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Tucks and Tilts Sequences

Many dancers have trouble with their lower back, and are often told that they need to improve their "Core Stability". Unfortunately many of the exercises that dancers attempt are too advanced, and often create more back issues than they solve.

This exercise is excellent for improving the mobility and control of your lower back and is a great way to start to the day. It is also perfect for helping to improve the height and line of your arabesque. This technique works by taking the back into non-painful positions and performing very small, pain free movements of the lumbar spine. This helps activate the deepest spinal stabilisers, mobilise the tiny facet joints in the spine and helps hydrate and nourish the tissues in this often very restricted area. 

You can also use this simple process of self mobilisation to assess your range in each direction and correct any small restrictions or pain in the lower back. A restriction in just one or two joints in the lower back can cause a loss of range and can result in pain in the low back.  If there is any pain in the spine then this will inhibit exactly the muscles that we are trying to activate. If the deep muscles are inhibited due to pain, then any attempts to strengthen will simply result in tension in the outer global muscles. It is far better to spend some time clearing out any pain or restriction in the spine before commencing any strengthening. Make sure to clear your range in each direction before moving on to the next.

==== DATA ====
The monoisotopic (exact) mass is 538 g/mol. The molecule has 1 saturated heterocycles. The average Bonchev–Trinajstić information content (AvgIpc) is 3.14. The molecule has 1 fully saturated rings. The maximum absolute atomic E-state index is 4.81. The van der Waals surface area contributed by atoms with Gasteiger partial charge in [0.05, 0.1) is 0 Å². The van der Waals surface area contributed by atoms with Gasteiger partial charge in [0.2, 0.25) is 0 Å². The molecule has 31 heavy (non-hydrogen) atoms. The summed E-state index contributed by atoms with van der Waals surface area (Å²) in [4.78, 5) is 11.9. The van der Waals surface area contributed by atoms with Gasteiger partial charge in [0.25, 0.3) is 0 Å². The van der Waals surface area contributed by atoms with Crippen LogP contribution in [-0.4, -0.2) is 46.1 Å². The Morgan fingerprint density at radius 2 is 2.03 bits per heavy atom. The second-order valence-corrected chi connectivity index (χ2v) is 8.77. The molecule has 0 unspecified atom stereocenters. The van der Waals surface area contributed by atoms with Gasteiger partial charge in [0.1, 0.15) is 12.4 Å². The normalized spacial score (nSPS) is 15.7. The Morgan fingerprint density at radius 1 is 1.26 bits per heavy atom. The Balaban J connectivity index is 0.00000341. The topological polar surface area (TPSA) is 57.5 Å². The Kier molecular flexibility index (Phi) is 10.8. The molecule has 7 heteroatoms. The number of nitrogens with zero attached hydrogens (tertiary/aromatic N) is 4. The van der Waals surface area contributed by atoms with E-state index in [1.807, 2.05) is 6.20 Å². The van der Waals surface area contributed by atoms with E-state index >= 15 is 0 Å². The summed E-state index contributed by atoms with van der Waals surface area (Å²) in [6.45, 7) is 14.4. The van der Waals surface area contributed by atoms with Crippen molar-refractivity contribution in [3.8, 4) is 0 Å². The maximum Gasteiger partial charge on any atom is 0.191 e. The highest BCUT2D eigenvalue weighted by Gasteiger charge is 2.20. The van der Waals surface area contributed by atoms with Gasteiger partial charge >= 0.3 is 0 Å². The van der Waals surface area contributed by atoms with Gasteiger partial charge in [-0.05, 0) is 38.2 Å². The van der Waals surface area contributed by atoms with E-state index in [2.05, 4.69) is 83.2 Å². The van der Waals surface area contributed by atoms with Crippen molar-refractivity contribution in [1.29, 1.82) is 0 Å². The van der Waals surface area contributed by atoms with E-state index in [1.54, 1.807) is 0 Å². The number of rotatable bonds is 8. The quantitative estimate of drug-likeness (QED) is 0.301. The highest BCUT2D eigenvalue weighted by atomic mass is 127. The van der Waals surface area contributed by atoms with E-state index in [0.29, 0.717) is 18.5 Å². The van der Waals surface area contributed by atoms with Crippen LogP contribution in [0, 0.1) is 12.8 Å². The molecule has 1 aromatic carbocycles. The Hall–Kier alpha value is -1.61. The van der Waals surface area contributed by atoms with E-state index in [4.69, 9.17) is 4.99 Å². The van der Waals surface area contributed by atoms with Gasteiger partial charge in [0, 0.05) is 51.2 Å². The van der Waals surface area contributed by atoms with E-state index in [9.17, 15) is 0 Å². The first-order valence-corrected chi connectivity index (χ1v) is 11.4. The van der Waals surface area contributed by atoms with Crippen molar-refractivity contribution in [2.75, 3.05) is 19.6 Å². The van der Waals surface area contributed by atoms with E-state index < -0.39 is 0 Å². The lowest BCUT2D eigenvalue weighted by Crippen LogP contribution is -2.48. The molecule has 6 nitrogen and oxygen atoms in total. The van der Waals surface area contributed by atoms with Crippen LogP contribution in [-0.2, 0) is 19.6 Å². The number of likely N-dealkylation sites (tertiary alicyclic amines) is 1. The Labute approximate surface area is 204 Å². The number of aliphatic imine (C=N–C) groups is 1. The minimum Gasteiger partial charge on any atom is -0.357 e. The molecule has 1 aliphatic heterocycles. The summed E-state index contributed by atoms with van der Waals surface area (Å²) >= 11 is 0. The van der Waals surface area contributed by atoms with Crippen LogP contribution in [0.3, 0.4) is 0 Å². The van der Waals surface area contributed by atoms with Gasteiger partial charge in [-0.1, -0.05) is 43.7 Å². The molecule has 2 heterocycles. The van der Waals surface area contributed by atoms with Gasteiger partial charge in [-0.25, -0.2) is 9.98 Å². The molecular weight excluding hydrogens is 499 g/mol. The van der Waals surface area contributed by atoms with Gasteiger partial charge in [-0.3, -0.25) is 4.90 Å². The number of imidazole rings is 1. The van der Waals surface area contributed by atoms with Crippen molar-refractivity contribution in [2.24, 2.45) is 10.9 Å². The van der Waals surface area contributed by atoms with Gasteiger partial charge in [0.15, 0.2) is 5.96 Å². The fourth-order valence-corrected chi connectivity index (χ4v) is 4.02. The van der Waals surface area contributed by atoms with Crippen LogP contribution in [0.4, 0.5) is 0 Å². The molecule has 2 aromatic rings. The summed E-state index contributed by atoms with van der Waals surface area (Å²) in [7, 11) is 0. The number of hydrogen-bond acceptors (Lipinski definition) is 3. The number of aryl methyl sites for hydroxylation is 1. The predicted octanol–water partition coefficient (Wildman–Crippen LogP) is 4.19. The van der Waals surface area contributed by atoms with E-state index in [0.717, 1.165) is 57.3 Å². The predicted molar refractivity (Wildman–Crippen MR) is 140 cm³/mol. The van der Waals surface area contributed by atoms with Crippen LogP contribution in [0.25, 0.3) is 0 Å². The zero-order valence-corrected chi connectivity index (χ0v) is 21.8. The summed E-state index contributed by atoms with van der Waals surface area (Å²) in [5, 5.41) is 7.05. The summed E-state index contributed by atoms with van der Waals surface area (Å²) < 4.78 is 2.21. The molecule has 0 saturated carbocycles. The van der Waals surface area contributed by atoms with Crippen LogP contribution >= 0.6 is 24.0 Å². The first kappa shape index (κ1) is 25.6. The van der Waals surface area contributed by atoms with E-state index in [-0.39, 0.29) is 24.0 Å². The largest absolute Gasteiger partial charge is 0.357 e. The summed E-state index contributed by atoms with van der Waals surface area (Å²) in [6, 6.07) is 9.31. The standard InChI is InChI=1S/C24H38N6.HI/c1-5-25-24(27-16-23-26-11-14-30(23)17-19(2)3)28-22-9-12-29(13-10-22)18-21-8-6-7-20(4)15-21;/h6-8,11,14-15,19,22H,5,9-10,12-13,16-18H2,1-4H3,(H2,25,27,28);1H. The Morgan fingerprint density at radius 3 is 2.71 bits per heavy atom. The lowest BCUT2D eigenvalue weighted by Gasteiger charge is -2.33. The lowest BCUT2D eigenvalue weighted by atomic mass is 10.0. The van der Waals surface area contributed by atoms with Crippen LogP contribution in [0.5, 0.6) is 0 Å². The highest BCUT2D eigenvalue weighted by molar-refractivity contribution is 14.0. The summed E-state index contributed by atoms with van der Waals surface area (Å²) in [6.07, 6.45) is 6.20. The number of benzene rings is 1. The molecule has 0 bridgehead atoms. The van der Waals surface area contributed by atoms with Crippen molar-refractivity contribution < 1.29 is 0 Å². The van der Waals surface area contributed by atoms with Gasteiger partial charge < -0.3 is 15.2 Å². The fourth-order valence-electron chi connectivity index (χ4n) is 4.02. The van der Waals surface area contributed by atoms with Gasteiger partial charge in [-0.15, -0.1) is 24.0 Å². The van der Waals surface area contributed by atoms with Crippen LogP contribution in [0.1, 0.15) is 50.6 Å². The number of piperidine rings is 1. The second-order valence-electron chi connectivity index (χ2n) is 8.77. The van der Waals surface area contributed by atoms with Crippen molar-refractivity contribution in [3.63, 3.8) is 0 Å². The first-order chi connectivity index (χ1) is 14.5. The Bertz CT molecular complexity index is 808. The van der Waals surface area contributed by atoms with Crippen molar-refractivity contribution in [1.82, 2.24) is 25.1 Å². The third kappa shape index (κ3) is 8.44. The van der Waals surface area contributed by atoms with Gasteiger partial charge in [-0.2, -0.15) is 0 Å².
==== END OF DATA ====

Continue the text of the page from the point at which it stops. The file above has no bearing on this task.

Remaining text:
You should not feel pain in your lower back with this exercise. If you do, use the opposite direction and opposite movement to mobilise the spine and then retest. This technique works very well for most instances of mild back pain, however if you have persistent pain that does not clear with this technique then we highly advise that you consult an appropriate health professional. 

 

  • Focus on using as little muscle effort as possible
  • Use your fingers to check for overuse of the global back muscles, gluteals, abdominals and hip flexors
  • Note any points of tension as you alternate between opposing directions
  • If there is pain or restriction on one side (i.e. right sided low back pain with a right hip hitch), use the opposite direction (left hip hitch) and the opposite movement (flexion and extension) to fix it
  • Once you can perform all directions effectively without any pain or restriction, you can combine them all by moving the pelvis in a figure 8 or infinity sign movement.

Once you have mastered the original version of the Tucks and Tilts Sequence you may like to try these two more advanced versions. 

Micro Tucks and Tilts are wonderful for hypermobile individuals who may have an instability at just one or two levels. It is also wonderful for people who have chronically tight hip flexors, as this is often secondary to instability in the low back. It is also ideal for high level dancers who are working in deep spinal extensions frequently during the day, and may help resolve the feeling of needing to crack your back multiple times a day.

The Sacral Tucks and Tilts are perfect for those who have issues with the SIJ joint, whether this is due to stiffness or too much mobility. This can often occur during or after pregnancy and child-birth, or in hypermobilie individuals. This technique does take some time to master as it is very subtle, but it can give wonderful relief for individuals who struggle with other stability exercises. 

For more information about a comprehensive, multi-layered core stability program make sure to look into our "New Approach to Core Stability" program. It has helped hundereds of individuals master the dynamic control of their spine needed for optimal function. 

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